The three-day summit of the Group of Seven (G-7) industrialised countries which concluded in Germany on Tuesday was marked by a strong display of unity, but was short on decisive action to deal with the most pressing problems of the day, including strengthening the sanctions against Russia for its invasion of Ukraine, food security and climate change. The unity was in contrast to other recent G-7 summits where there were sharp differences, particularly between the United States and European members, on such issues as steel and aluminium tariffs, aircraft subsidies and even the future of Nato.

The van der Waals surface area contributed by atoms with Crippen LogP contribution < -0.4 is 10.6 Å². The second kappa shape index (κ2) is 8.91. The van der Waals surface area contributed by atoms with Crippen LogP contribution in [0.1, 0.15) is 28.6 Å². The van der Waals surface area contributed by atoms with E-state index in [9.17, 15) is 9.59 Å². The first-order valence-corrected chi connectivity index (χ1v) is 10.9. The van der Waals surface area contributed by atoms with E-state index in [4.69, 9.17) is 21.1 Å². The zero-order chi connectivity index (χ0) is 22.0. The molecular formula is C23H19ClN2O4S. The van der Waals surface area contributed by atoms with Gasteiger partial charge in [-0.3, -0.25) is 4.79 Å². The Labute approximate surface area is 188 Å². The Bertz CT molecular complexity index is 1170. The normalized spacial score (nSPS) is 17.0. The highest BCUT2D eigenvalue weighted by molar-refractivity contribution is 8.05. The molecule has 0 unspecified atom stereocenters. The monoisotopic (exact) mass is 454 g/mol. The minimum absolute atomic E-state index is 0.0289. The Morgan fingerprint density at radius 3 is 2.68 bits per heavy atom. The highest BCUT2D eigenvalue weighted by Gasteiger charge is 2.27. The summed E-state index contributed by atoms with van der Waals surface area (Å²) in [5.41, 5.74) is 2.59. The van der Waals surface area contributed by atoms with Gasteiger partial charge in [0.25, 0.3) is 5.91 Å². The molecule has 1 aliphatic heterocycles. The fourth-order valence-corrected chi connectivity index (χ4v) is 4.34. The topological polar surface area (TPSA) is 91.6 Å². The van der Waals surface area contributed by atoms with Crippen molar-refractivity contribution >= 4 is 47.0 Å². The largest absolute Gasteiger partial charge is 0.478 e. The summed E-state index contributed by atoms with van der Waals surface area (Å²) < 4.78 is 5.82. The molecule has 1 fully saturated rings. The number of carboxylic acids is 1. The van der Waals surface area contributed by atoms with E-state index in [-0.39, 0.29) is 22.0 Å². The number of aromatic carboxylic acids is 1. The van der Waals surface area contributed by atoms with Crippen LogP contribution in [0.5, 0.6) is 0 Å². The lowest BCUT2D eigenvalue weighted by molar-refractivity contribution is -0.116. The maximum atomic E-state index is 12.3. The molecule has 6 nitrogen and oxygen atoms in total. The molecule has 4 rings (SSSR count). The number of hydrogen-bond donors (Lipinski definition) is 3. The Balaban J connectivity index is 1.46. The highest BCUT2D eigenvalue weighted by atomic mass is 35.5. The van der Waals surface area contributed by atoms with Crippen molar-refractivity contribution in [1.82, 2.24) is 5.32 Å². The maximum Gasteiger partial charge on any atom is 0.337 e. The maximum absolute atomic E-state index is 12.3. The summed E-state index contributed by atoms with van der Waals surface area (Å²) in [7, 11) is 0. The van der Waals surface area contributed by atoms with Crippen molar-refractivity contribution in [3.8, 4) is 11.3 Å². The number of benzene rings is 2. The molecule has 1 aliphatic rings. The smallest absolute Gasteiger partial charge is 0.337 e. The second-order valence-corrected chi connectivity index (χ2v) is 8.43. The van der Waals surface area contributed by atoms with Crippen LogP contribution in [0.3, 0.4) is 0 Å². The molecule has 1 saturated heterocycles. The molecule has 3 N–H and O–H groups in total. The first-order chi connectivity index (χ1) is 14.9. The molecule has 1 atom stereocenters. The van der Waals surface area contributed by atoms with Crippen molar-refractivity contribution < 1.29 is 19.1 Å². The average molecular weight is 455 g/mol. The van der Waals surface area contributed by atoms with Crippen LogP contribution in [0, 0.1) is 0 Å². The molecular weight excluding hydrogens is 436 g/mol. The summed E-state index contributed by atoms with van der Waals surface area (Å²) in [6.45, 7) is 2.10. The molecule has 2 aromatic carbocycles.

But Russia's war on Ukraine, which dominated the agenda this year, was met with unanimity in support for Ukraine and commitments towards further military and humanitarian aid. And Nato has been re-energised and is on the verge of expansion, with Sweden and Finland set to join the alliance. But on the issue of strengthening the sanctions on Russia - which are deemed critical to preventing it from sustaining its aggression against Ukraine - there was incremental progress at best. As draconian as they are, the sanctions targeting Russia's economy, its energy exports, and central bank reserves have been less than effective in blunting Moscow's ability to finance its war. Indeed, thanks to the resulting increase in oil and gas prices as well as its ability to continue trading with countries not participating in the sanctions, Russia's earnings from energy exports have remained buoyant.